Not Even Wrong: The Failure of String Theory and the Search for Unity in Physical Law

Book Reviews | By on Aug 19th, 2007

Author: Peter Woit
Publisher: Basic Books
Genre: Science
Pages: 290
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Finally, someone said out loud what we’ve all secretly suspected: superstring theory, the darling of physics since the 1980s, is not the Holy Grail. In fact, it might not even be good science.

Superstring theory is appealing because it posits the existence of extra dimensions, within which any number of physical properties can exist. As such, anything can happen in this “multiverse” – you can make x whatever you want, as long as it fits your theory.

The problem with superstring theory isn’t so much its limitless ability to come up with solutions. The problem is that these solutions are so far untestable in the world outside of mathematics. An observable experiment can’t be created with superstring theory nor can observable predictions be made with it. It may be theoretically and mathematically sound, but it can never be proven right or wrong. Thus Wolfgang Pauli’s famously dismissive quote of theories that fit this description: they are “not even wrong.”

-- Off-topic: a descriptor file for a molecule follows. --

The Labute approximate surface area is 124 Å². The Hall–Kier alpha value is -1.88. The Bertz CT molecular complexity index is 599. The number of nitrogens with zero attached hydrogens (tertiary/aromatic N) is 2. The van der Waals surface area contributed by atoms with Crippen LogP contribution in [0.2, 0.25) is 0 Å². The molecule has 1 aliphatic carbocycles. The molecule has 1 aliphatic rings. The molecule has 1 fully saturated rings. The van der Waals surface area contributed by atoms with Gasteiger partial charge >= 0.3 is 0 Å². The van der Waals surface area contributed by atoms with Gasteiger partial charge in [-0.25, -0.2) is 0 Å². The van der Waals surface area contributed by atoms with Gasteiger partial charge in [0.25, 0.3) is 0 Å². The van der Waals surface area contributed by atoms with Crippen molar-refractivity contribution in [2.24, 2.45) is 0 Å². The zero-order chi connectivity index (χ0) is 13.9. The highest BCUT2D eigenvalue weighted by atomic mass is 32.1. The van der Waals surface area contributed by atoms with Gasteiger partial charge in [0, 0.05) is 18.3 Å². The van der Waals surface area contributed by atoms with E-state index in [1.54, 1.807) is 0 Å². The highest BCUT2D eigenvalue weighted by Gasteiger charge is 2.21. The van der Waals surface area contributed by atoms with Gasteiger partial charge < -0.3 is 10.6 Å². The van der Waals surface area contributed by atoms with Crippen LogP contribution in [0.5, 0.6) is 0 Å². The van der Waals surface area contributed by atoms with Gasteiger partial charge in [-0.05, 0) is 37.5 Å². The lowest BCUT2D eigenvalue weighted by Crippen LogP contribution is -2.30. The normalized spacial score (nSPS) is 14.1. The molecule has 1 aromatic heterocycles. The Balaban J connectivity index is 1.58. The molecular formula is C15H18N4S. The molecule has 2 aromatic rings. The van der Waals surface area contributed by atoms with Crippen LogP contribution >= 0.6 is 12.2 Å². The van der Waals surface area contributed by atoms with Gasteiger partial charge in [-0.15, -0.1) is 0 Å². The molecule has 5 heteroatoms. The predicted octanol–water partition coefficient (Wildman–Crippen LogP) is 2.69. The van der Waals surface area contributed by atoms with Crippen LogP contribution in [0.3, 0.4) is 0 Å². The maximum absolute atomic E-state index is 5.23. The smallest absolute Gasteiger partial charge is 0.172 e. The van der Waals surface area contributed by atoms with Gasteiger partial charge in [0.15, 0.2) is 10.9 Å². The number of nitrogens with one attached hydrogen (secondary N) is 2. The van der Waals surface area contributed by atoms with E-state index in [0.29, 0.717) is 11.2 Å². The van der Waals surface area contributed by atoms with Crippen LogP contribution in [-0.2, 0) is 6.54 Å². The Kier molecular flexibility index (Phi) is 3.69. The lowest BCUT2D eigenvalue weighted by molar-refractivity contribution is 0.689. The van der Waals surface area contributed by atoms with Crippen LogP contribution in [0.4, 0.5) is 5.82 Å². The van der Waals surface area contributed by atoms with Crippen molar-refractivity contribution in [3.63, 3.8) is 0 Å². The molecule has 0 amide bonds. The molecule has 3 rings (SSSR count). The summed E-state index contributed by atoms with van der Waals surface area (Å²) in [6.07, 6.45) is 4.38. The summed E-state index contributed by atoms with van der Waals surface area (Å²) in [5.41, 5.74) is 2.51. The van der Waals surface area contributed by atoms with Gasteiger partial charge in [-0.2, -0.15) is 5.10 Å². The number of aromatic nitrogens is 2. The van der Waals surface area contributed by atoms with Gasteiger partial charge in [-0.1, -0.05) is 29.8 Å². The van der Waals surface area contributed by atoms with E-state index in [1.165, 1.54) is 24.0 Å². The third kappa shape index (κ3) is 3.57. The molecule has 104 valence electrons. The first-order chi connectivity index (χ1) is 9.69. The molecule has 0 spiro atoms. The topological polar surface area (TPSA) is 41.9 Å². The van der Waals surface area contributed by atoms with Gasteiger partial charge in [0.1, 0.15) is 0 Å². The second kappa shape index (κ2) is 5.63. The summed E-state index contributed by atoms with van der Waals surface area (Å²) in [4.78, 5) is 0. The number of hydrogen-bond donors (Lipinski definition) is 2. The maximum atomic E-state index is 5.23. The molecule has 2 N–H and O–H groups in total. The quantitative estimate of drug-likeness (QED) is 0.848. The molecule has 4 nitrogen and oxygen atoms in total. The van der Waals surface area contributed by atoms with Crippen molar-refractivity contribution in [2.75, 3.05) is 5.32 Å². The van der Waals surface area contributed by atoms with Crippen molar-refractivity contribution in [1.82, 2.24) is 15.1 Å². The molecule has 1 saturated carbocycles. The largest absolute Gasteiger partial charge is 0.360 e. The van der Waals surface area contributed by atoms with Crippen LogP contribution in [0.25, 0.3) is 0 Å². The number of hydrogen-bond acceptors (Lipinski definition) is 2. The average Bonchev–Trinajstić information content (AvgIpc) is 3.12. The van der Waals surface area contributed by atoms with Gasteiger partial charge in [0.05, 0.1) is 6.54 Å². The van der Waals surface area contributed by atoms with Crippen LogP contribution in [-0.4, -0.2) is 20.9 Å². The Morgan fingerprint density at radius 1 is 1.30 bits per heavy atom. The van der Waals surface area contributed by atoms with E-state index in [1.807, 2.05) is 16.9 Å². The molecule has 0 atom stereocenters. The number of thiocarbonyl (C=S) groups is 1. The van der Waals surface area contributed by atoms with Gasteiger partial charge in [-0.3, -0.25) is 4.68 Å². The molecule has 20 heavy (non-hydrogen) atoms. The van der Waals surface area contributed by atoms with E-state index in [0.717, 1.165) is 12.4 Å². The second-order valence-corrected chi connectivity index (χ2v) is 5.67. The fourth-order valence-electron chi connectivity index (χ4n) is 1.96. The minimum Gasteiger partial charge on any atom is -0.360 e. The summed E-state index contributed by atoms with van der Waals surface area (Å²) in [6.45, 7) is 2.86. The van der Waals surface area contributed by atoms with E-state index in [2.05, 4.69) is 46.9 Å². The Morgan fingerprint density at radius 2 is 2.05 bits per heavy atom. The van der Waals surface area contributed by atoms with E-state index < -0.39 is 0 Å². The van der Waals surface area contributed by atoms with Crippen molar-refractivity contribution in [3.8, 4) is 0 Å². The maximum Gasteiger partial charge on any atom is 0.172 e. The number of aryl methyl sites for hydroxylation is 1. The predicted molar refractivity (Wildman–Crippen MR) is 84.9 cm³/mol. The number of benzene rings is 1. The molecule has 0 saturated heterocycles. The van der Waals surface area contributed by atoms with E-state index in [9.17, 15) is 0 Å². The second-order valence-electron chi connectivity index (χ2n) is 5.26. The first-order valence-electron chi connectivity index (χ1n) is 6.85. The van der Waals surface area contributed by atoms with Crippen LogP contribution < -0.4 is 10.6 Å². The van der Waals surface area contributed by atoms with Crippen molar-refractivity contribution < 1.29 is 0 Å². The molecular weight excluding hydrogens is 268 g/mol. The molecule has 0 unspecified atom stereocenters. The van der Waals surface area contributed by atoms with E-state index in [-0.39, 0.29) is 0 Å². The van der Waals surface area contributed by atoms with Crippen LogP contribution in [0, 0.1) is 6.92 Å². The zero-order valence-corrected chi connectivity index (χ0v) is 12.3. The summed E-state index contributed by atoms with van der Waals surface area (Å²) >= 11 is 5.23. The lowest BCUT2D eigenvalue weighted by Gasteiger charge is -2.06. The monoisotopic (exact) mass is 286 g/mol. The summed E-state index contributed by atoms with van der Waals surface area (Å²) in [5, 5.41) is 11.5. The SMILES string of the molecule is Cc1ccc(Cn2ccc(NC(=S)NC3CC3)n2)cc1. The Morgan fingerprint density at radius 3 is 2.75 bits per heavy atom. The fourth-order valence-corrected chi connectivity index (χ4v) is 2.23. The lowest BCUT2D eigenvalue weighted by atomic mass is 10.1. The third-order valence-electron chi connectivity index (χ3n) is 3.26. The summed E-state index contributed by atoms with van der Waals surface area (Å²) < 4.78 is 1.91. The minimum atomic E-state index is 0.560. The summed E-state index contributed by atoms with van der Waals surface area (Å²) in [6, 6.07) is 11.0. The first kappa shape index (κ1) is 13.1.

This book makes the above convincing argument, though it takes a while to get there and the journey is strewn with complicated physics-talk and equations. Unless you know physics well, simply enjoy the compelling introduction and last few chapters.

Bottom Line: Untangles superstring.
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